Netz is expected to push high in the defensive phase and when operating as a wing-back he will be tasked with pushing up to press the opposition full-back. He doesn’t start in an overly high position but shows good anticipation of the pass to jump early and close the space quickly. However, he decelerates amply and avoids being beaten by a dribble.
He is aggressive in stepping in to make the challenge. When an opponent receives facing their own goal he will step forward quickly to prevent them from turning. He looks to win the ball early and possesses surprisingly good physicality for a player of his age to push them off.
Netz takes a good body position when defending in a 1v1 duel although could potentially dictate where the opponent can dribble more so by shifting further to one side. We can see this in the image below. Whilst in this example, against Bayern Munich, the attacker dribbles to Netz’s left, where the defender wants him to go, he doesn’t shut off the right side as an option, taking a position in line with the ball-carrier rather than to one side.
Whilst the attacker can beat him initially, Netz has outstanding mobility and agility to turn quickly and recover the space effectively. He times recovery challenges particularly well like in the image below.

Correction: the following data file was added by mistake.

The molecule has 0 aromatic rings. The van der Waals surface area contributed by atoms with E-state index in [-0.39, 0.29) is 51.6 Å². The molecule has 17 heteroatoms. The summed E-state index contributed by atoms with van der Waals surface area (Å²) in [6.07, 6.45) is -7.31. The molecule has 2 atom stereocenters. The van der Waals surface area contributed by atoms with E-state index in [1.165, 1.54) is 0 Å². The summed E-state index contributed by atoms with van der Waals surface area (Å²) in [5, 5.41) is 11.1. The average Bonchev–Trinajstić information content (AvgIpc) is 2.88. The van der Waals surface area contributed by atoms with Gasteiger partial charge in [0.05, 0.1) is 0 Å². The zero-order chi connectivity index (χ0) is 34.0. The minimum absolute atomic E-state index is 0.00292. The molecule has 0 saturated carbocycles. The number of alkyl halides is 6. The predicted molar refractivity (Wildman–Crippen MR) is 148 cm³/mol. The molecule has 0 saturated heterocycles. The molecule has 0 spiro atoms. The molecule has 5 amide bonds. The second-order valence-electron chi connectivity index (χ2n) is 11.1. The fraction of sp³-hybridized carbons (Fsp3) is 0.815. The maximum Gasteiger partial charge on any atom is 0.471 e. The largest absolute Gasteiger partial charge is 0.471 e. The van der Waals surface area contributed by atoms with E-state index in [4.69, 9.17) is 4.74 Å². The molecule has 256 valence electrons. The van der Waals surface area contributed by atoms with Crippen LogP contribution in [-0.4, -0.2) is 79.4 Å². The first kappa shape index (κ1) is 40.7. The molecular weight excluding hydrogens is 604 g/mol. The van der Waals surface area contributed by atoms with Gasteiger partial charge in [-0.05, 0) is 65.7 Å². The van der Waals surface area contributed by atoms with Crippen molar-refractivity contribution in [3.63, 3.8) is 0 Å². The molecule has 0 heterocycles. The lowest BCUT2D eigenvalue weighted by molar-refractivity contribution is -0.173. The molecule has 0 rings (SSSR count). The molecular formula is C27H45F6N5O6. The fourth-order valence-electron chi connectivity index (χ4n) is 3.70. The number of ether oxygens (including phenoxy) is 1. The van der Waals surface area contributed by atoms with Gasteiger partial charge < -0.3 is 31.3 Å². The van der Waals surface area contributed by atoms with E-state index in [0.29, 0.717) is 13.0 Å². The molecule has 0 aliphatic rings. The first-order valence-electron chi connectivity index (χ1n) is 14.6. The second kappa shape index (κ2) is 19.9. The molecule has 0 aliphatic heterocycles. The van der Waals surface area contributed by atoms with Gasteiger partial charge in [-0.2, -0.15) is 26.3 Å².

He shows excellent anticipation of opportunities to cut out the ball and make an interception, and covers ground very quickly when doing so. Netz shows almost a recklessness at times in rushing into a 50/50 challenge, and whilst he may get pulled out of position he often comes away with the ball. His average of 7.29 Padj. interceptions is an impressive tally thus far this season. We can see an example of him recognising Mainz hitting the switch of play and he quickly steps forward to cut out the ball before the winger can get to it first.
At just 18 years of age, and not turning 19 until the end of the season, Netz has still got plenty of time left to develop before he needs to be pushed up to the national side, or some of Europe’s biggest sides like Man City come knocking again. Nevertheless, he is in a good spot at Monchengladbach where he is playing regularly and thriving under Hutter. Whilst he is a quality ball player, strong in defensive duels and consistently provides an attacking presence down the left-wing, Netz does need to develop more of a consistent aerial presence, and should potentially take a higher number of crosses than he does, such is the quality of his delivery.